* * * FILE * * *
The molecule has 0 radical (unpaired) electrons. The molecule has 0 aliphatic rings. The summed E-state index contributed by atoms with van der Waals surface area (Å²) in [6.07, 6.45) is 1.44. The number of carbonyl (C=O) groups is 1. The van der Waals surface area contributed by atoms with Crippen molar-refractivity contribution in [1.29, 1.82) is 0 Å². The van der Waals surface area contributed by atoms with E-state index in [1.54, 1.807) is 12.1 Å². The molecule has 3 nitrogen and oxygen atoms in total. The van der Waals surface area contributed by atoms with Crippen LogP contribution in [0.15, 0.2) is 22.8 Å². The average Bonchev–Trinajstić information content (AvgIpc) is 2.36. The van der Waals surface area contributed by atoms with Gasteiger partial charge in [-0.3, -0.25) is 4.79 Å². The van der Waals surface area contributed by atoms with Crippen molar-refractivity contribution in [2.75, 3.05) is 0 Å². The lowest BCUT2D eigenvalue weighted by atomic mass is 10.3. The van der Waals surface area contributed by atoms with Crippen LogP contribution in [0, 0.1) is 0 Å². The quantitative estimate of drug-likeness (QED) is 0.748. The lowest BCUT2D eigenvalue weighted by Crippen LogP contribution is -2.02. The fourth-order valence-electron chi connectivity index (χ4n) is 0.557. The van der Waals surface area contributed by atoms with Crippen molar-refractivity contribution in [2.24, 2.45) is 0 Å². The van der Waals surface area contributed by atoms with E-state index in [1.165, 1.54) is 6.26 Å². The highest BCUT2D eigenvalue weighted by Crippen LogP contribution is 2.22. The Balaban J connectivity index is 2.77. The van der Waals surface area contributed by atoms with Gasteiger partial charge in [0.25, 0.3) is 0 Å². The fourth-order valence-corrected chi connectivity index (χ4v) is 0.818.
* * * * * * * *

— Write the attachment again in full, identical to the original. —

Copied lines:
The molecule has 0 radical (unpaired) electrons. The molecule has 0 aliphatic rings. The summed E-state index contributed by atoms with van der Waals surface area (Å²) in [6.07, 6.45) is 1.44. The number of carbonyl (C=O) groups is 1. The van der Waals surface area contributed by atoms with Crippen molar-refractivity contribution in [1.29, 1.82) is 0 Å². The van der Waals surface area contributed by atoms with E-state index in [1.54, 1.807) is 12.1 Å². The molecule has 3 nitrogen and oxygen atoms in total. The van der Waals surface area contributed by atoms with Crippen LogP contribution in [0.15, 0.2) is 22.8 Å². The average Bonchev–Trinajstić information content (AvgIpc) is 2.36. The van der Waals surface area contributed by atoms with Gasteiger partial charge in [-0.3, -0.25) is 4.79 Å². The van der Waals surface area contributed by atoms with Crippen molar-refractivity contribution in [2.75, 3.05) is 0 Å². The lowest BCUT2D eigenvalue weighted by atomic mass is 10.3. The van der Waals surface area contributed by atoms with Crippen LogP contribution in [0, 0.1) is 0 Å². The quantitative estimate of drug-likeness (QED) is 0.748. The lowest BCUT2D eigenvalue weighted by Crippen LogP contribution is -2.02. The fourth-order valence-electron chi connectivity index (χ4n) is 0.557. The van der Waals surface area contributed by atoms with Crippen molar-refractivity contribution in [2.24, 2.45) is 0 Å². The van der Waals surface area contributed by atoms with E-state index in [1.165, 1.54) is 6.26 Å². The highest BCUT2D eigenvalue weighted by Crippen LogP contribution is 2.22. The Balaban J connectivity index is 2.77. The van der Waals surface area contributed by atoms with Gasteiger partial charge in [0.25, 0.3) is 0 Å². The fourth-order valence-corrected chi connectivity index (χ4v) is 0.818.